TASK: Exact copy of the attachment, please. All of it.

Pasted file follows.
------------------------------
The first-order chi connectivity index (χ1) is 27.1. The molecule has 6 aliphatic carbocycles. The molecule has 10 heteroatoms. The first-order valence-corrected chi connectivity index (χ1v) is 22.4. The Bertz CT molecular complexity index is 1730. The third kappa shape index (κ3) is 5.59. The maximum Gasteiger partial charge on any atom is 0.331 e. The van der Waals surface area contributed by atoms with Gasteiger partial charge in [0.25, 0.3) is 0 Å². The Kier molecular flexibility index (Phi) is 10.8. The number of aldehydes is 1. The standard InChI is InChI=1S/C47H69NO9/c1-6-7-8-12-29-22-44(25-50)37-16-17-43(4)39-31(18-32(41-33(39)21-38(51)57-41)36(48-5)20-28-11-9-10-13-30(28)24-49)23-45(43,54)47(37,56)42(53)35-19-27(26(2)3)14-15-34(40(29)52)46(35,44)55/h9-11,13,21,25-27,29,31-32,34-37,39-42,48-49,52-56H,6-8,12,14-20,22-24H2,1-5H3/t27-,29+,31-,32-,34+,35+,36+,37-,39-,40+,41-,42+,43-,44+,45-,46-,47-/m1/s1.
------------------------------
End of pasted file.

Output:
The first-order chi connectivity index (χ1) is 27.1. The molecule has 6 aliphatic carbocycles. The molecule has 10 heteroatoms. The first-order valence-corrected chi connectivity index (χ1v) is 22.4. The Bertz CT molecular complexity index is 1730. The third kappa shape index (κ3) is 5.59. The maximum Gasteiger partial charge on any atom is 0.331 e. The van der Waals surface area contributed by atoms with Gasteiger partial charge in [0.25, 0.3) is 0 Å². The Kier molecular flexibility index (Phi) is 10.8. The number of aldehydes is 1. The standard InChI is InChI=1S/C47H69NO9/c1-6-7-8-12-29-22-44(25-50)37-16-17-43(4)39-31(18-32(41-33(39)21-38(51)57-41)36(48-5)20-28-11-9-10-13-30(28)24-49)23-45(43,54)47(37,56)42(53)35-19-27(26(2)3)14-15-34(40(29)52)46(35,44)55/h9-11,13,21,25-27,29,31-32,34-37,39-42,48-49,52-56H,6-8,12,14-20,22-24H2,1-5H3/t27-,29+,31-,32-,34+,35+,36+,37-,39-,40+,41-,42+,43-,44+,45-,46-,47-/m1/s1.